Tuesday, February 25, 2014

Oxygen seems to be helping tremendously

Ever since Marshall started the oxygen his energy level has been staying up. He hasn't even felt like he needed his cane. This is awesome.

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Friday, February 21, 2014

First night on oxygen

Marshall slept with oxygen last night and he woke up this morning earlier than usual and with a lot more energy. He has had more energy all day today and he looks better, too. So far so good....

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Friday, February 14, 2014

Oxygen for Marshall

Marshall slept with the oxygen monitor on Wednesday night and took the machine back to the technician yesterday. This morning he got a call saying that his oxygen went as low as 60% and it is looking very much likely he will have to have oxygen at night. He was bummed out, but plenty of people have to use oxygen -- especially here at a high altitude -- and the oxygen will work in conjunction with his CPAP machine so it won't be so much different than what he already does.

He feels like he's falling apart and I say "Welcome to the club." LOL.  And on the good side, getting the oxygen at night may help him sleep better and is sure to give him more energy during the day.

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Wednesday, February 12, 2014

Update on emergency services

Yesterday we spoke to someone who is "in the know" here in town and he tells us that the article in the paper about the emergency services being discontinued here in Custer County was meant to cause an uproar and was maybe politically motivated. Our source told us that he does not think there's any chance that we will lose emergency services. So we will see how this plays out.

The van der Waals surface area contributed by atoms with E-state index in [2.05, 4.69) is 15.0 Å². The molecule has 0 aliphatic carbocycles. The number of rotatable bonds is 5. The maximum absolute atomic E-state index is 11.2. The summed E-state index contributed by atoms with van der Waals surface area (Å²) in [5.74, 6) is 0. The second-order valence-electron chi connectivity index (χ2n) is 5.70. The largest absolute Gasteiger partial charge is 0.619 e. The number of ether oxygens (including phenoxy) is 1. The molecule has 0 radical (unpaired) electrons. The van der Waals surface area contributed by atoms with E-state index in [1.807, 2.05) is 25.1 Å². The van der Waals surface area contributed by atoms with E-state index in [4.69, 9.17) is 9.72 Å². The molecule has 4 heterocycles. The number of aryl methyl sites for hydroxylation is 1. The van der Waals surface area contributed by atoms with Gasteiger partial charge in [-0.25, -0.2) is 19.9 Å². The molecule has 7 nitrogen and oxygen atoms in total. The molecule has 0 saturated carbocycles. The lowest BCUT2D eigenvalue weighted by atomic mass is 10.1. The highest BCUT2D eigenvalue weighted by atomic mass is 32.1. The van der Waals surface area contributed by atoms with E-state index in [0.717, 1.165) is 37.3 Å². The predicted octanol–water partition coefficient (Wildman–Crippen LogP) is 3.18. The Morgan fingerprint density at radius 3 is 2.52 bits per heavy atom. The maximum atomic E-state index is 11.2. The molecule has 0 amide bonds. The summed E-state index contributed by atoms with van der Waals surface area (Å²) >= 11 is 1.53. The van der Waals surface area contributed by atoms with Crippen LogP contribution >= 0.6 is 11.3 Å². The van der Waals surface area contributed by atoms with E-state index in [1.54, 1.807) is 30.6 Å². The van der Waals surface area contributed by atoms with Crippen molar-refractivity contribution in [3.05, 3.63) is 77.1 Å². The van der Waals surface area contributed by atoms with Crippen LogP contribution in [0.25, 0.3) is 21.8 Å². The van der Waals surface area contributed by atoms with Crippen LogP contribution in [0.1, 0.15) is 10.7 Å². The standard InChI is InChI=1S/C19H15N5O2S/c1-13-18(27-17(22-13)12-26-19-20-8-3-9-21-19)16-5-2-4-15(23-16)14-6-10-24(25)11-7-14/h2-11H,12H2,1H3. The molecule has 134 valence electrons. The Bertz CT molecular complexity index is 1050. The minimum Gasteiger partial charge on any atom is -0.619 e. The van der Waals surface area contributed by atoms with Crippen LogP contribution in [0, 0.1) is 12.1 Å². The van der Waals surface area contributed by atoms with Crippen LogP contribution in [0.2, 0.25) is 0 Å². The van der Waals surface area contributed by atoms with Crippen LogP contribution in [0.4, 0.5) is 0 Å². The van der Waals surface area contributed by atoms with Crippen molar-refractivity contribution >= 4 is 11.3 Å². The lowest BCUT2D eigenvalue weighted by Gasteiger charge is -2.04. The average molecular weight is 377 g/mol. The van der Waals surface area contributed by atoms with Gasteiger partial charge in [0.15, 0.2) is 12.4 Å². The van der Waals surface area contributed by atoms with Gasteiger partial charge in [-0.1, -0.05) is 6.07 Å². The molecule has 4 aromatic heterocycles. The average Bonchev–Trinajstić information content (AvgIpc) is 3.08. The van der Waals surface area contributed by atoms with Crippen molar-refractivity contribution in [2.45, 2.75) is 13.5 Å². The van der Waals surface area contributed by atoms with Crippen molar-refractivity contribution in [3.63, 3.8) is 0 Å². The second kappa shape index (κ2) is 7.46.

The carpenters (Ray and Jerry) came today and started work on my office. The new floor is over halfway done and it is going to be gorgeous. Pictures will follow when it is done. They also do fire mitigation and when they finish with my office we are going to have them cut out any trees that would pose a danger to the house in the event of a wildfire. I believe that means anything within 15 feet of the house has to go. I hate to lose the trees, but the fire danger trumps everything.

Marshall has been feeling off-and-on yukky. Little aches and pains that just seem to pile on top of the cancer issues. He has rotator cuff issues with his left shoulder that is very painful and his primary care doctor says to just try to rest it for a while. He also says his legs have been giving out on him when he's trying to get up out of a chair.

Today he went to Canon City (I stayed home with Ray and Jerry) to have his CPAP machine checked out and tonight he needs to sleep with an oxygen monitor to see if he might need to have oxygen at night.

And thank you all for responding with regard to dispensing medications with my bare hands. It is 100% unanimous that there is no danger to me if I dispense pills with my hands, but there is a possible danger to Marshall if I don't wash my hands before giving him the medications -- I could contaminate the pills. I will be more careful from here on.